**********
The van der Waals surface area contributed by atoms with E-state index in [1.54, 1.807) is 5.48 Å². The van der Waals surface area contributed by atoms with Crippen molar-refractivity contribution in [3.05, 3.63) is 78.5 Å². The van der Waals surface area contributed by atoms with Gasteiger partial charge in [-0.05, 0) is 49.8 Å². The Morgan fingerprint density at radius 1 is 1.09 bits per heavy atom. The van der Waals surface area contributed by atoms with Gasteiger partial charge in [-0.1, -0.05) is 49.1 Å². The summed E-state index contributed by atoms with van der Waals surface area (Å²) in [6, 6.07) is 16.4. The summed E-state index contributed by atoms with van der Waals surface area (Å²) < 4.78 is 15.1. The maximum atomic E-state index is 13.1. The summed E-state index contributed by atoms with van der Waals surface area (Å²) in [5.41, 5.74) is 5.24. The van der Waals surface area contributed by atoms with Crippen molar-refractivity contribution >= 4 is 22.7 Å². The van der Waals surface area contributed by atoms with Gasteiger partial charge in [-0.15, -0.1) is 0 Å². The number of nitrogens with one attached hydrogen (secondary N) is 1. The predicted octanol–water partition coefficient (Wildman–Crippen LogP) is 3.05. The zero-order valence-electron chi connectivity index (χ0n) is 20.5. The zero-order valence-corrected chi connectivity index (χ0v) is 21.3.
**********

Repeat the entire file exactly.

The van der Waals surface area contributed by atoms with E-state index in [1.54, 1.807) is 5.48 Å². The van der Waals surface area contributed by atoms with Crippen molar-refractivity contribution in [3.05, 3.63) is 78.5 Å². The van der Waals surface area contributed by atoms with Gasteiger partial charge in [-0.05, 0) is 49.8 Å². The Morgan fingerprint density at radius 1 is 1.09 bits per heavy atom. The van der Waals surface area contributed by atoms with Gasteiger partial charge in [-0.1, -0.05) is 49.1 Å². The summed E-state index contributed by atoms with van der Waals surface area (Å²) in [6, 6.07) is 16.4. The summed E-state index contributed by atoms with van der Waals surface area (Å²) < 4.78 is 15.1. The maximum atomic E-state index is 13.1. The summed E-state index contributed by atoms with van der Waals surface area (Å²) in [5.41, 5.74) is 5.24. The van der Waals surface area contributed by atoms with Crippen molar-refractivity contribution >= 4 is 22.7 Å². The van der Waals surface area contributed by atoms with Gasteiger partial charge in [-0.15, -0.1) is 0 Å². The number of nitrogens with one attached hydrogen (secondary N) is 1. The predicted octanol–water partition coefficient (Wildman–Crippen LogP) is 3.05. The zero-order valence-electron chi connectivity index (χ0n) is 20.5. The zero-order valence-corrected chi connectivity index (χ0v) is 21.3.